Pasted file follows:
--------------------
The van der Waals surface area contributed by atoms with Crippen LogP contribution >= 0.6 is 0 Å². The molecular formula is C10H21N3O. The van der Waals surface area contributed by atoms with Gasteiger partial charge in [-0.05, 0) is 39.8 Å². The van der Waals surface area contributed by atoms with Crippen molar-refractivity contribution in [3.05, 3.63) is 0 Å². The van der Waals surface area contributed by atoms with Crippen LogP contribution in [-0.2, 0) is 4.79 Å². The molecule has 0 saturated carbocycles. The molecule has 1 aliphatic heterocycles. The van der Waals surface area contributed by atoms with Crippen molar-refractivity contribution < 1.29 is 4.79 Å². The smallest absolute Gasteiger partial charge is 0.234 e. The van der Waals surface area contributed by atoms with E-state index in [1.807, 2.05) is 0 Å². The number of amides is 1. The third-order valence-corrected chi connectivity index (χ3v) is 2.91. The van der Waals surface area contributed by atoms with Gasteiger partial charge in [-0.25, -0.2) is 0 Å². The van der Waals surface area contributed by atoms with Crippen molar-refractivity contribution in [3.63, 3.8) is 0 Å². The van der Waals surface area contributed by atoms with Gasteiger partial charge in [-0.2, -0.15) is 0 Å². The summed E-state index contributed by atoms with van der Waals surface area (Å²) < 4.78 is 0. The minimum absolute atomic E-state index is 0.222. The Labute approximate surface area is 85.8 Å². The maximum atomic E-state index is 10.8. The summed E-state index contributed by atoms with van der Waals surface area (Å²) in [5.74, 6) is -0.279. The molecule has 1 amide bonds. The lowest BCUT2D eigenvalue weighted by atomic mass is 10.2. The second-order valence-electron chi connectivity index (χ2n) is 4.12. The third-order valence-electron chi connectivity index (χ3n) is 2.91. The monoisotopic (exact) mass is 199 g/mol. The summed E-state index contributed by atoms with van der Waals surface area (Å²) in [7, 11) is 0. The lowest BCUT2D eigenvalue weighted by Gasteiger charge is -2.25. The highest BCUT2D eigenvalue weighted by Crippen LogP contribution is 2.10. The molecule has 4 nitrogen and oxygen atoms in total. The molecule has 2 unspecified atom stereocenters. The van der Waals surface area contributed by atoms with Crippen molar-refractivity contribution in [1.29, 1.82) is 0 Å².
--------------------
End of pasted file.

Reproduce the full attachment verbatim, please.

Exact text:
The van der Waals surface area contributed by atoms with Crippen LogP contribution >= 0.6 is 0 Å². The molecular formula is C10H21N3O. The van der Waals surface area contributed by atoms with Gasteiger partial charge in [-0.05, 0) is 39.8 Å². The van der Waals surface area contributed by atoms with Crippen molar-refractivity contribution in [3.05, 3.63) is 0 Å². The van der Waals surface area contributed by atoms with Crippen LogP contribution in [-0.2, 0) is 4.79 Å². The molecule has 0 saturated carbocycles. The molecule has 1 aliphatic heterocycles. The van der Waals surface area contributed by atoms with Crippen molar-refractivity contribution < 1.29 is 4.79 Å². The smallest absolute Gasteiger partial charge is 0.234 e. The van der Waals surface area contributed by atoms with E-state index in [1.807, 2.05) is 0 Å². The number of amides is 1. The third-order valence-corrected chi connectivity index (χ3v) is 2.91. The van der Waals surface area contributed by atoms with Gasteiger partial charge in [-0.25, -0.2) is 0 Å². The van der Waals surface area contributed by atoms with Crippen molar-refractivity contribution in [3.63, 3.8) is 0 Å². The van der Waals surface area contributed by atoms with Gasteiger partial charge in [-0.2, -0.15) is 0 Å². The summed E-state index contributed by atoms with van der Waals surface area (Å²) < 4.78 is 0. The minimum absolute atomic E-state index is 0.222. The Labute approximate surface area is 85.8 Å². The maximum atomic E-state index is 10.8. The summed E-state index contributed by atoms with van der Waals surface area (Å²) in [5.74, 6) is -0.279. The molecule has 1 amide bonds. The lowest BCUT2D eigenvalue weighted by atomic mass is 10.2. The second-order valence-electron chi connectivity index (χ2n) is 4.12. The third-order valence-electron chi connectivity index (χ3n) is 2.91. The monoisotopic (exact) mass is 199 g/mol. The summed E-state index contributed by atoms with van der Waals surface area (Å²) in [7, 11) is 0. The lowest BCUT2D eigenvalue weighted by Gasteiger charge is -2.25. The highest BCUT2D eigenvalue weighted by Crippen LogP contribution is 2.10. The molecule has 4 nitrogen and oxygen atoms in total. The molecule has 2 unspecified atom stereocenters. The van der Waals surface area contributed by atoms with Crippen molar-refractivity contribution in [1.29, 1.82) is 0 Å².